I must give a huge shout out to Kaiser Permanente’s South Bay Lactation Center. We met with two different lactation consultants there and both were extremely helpful. It was amazing to already have the appointment set up for the day after we were released for the hospital. Even though we were struggling so much I feel like I still would’ve hesitated to reach out for help, too stubborn to accept that I needed assistance. They always set follow up appointments for us, taking the questioning of whether to go back out of the equation. They made it seem normal to struggle. They were able to hook me up with two free months of a hospital grade breast pump for home usage, which was oh so helpful. They have a super precise scale that will weigh baby before and after a feeding so that you can actually know how many ounces (or milliliters) he or she is transferring. This was extremely helpful, validating that we were making progress and giving me peace of mind that she wasn’t going hungry after I fed her directly on the breast since we had no way to measure at home. They also would observe the latch and make sure you were getting it right. I felt like I had the opportunity to ask questions and better understand what was happening. They gave us a detailed print out of instructions after each visit, which was so crucial since my mind was literally mush at that time—trying to keep track of all the tiny details of Scarlett’s life made it hard to remember what was said during conversations.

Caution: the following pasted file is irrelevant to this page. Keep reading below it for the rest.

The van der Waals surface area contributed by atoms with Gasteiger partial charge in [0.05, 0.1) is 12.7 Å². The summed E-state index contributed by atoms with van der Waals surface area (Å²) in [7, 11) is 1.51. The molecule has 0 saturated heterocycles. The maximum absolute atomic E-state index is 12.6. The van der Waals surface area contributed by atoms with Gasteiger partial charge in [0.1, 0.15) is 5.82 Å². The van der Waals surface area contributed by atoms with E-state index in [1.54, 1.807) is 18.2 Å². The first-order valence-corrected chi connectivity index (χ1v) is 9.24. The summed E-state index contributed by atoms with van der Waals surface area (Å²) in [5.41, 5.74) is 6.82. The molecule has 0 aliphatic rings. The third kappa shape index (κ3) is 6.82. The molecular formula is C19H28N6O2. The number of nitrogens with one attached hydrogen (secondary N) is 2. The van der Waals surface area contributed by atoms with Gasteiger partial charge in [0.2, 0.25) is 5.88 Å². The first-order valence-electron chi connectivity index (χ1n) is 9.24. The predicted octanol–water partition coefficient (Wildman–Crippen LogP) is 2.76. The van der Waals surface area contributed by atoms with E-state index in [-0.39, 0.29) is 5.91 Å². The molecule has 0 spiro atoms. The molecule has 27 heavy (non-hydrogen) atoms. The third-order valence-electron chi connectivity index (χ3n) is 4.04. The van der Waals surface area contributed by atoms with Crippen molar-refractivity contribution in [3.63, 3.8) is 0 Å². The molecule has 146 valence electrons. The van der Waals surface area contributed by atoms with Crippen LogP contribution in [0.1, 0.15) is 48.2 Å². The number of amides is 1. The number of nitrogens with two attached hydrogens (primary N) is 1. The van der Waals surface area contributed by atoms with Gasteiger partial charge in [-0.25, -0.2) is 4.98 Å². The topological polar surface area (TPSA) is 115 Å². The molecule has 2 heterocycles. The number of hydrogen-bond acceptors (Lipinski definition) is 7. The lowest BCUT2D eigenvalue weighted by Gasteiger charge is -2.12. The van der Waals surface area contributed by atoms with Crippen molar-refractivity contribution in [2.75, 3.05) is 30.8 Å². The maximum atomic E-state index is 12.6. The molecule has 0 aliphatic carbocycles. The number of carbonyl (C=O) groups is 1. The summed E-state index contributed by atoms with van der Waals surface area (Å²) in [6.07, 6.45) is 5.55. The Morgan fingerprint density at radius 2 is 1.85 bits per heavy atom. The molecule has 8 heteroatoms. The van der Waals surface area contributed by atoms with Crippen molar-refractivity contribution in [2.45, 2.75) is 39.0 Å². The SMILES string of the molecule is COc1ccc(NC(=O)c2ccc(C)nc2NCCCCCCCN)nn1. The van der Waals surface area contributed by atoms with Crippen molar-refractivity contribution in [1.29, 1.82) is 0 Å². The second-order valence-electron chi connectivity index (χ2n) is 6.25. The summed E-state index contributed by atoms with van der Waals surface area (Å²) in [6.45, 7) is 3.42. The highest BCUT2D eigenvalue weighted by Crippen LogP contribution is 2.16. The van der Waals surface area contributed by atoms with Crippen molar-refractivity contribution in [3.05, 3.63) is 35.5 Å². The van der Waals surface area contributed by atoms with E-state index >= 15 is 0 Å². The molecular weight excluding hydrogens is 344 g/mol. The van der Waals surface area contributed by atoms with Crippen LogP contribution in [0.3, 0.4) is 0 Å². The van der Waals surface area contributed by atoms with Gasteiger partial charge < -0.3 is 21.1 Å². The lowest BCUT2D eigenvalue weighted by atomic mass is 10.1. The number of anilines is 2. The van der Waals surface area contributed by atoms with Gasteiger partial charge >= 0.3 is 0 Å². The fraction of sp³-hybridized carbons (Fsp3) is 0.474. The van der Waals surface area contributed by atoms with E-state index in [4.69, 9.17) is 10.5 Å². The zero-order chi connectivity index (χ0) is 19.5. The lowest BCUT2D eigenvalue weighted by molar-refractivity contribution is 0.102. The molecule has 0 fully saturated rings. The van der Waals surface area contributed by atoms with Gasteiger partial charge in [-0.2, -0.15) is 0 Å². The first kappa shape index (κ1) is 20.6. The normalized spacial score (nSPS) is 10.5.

There are a few things I would recommend for those of you embarking on your first breastfeeding journey. Gel soothing pads were a huge, huge help for me in the first few weeks. My nipples were always some degree of sore around the clock and these really helped to take the edge off. I would put them in the refrigerator during each feed / pumping session and then they’d provide instant cool relief as soon as I was done. Nipple butters were also a regimen that I indulged in, I had two different kinds and I kept one in the bathroom and one next to my nursing station so that I could apply as needed. It may seem basic but showering was huge. I always hear moms say that they go days without showering while taking care of little ones, but I seriously don’t think I could’ve functioned without it. Each day it was the one activity that allowed me to feel human again, the warm water rinsing over my body and reminding me that I existed for more than just to feed a newborn. It felt amazing on my sore breasts and it was the one time of day they were free from a bra. I seriously would not skip this, it was the highlight of so many of those early days. I also had gel compression pads that could be heated or cooled for relief, I didn’t use these as much as I wanted to frankly because I was so exhausted at the end of each feed it seemed like too much to even get up and microwave them. The few times I did use them it was with assistance from one of my supporters and they felt awesome! While you’re pregnant, download a baby tracker app and get prepared to track away—at the lactation consultant and the doctor’s offices they would always ask how many feedings, how many wet & dry diapers in the last 24 hours. I literally don’t think I could have remembered this if I hadn’t been meticulously tracking it in my app. The Brestfriend pillow has also been my most prized possession. We still use it and I highly recommend it, it’s the perfect level for baby and it buckles around you so that it stays in place. The pouch that it has is also perfect for storing your essentials—I have nipple butter, headphones, my Kindle and her nail file in there. I also highly recommend making sure you get all your essentials together before settling in for a session, since you never know how long she’ll want to nurse for or if baby will want to fall asleep on you right after! Cell phone & charger, water bottle, Kindle / ipad, the TV remote, a burp cloth for baby, a snack if you need it…